The Keefe Group Monopoly

The economic state to which prisoners in the United States have been subjected in the last two decades is simply rejecting. The felons should be rehabilitated, in their condemnation to live in seclusion from the society to which they pose a danger. The point of correctional institutions should never be to sell commissary goods. The corruption that demeans the little self-worth these prisoners may have infuriates them, poisoning their minds to resent the authorities and practice corruption as well. It is not right the Keefe Group has been allowed a lucrative monopoly to supply commissary goods to literally all American prison, both publicly and privately owned and managed. Learn more on STL Today about Keefe Group.

Commissary goods are fundamental needs. They may not substitute basic goods, but they may constitute the later. Denying any human being access to their basic need would cause them to lose their dignity or piece of mind. The two are human rights and to infringe on them is unconstitutional. Furthermore, commissary goods like bathing soap, detergent, bedding, snacks, and beverages keep the mental and physical needs of prisoners intact. Since prison wardens and other patrons hold these prisoners in confinement, they have an obligation to keep them fed and healthy both mentally and physiologically. The provision of commissary needs may not be an obligation for these correctional institutions, but they are certainly obligated to the prisoners to supply such goods at the lowest prices possible, sometimes even at subsidized.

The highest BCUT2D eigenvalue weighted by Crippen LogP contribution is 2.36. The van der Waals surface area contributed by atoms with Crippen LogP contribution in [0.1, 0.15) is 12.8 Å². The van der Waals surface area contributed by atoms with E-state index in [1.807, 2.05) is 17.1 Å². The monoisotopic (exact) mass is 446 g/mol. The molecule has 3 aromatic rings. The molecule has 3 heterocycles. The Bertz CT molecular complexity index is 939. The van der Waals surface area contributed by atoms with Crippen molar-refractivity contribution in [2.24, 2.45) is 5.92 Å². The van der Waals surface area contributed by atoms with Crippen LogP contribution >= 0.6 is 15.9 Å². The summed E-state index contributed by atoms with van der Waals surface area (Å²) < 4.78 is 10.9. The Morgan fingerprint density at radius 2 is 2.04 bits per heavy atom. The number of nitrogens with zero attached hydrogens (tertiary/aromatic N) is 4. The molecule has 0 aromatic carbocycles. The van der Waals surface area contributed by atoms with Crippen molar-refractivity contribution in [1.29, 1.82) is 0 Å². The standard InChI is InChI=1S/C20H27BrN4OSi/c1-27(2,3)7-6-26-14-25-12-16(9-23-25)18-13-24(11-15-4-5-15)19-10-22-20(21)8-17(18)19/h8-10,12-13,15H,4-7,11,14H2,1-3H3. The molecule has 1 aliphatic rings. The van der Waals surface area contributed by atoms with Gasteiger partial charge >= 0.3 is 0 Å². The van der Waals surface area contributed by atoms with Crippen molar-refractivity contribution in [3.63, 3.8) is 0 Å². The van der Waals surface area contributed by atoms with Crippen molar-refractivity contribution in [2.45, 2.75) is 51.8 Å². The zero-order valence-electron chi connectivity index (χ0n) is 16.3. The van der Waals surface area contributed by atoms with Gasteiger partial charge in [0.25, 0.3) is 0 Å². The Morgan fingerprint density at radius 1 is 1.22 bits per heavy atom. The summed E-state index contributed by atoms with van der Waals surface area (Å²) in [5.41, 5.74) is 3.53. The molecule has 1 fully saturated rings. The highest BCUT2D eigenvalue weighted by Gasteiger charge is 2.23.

However, the reforms systems seem to forget their duty and obligation. They have given precedence to making profits over reforming their prisoners. They have instead, turned them to cash cows by monopolizing the supply of commissary goods. The decision, worse still, has been proven in courts of law to have influenced by incentives received illegally as bribes. Read more about Keefe Group on

In 2007 and seven, the then Correlations Secretary took a guilty plea to the offense of taking bribes to allow the Keefe scandalous trading. He was incarcerated in 2012 after being ousted from his office a while before. The Tampa Bay Times who won the 12 Pulitzer prices, reports that the individuals who offered the bribes to the Correlations Secretary also pleaded guilty to the offense. Joseph Authur Deese was one of them. According to Jackson Jambalaya, Joseph Authur Deese went down in the corruption case which heavily incriminates the Keefe Group, and its affiliate contractors who got in trouble for their involvement in the unethical dealings.

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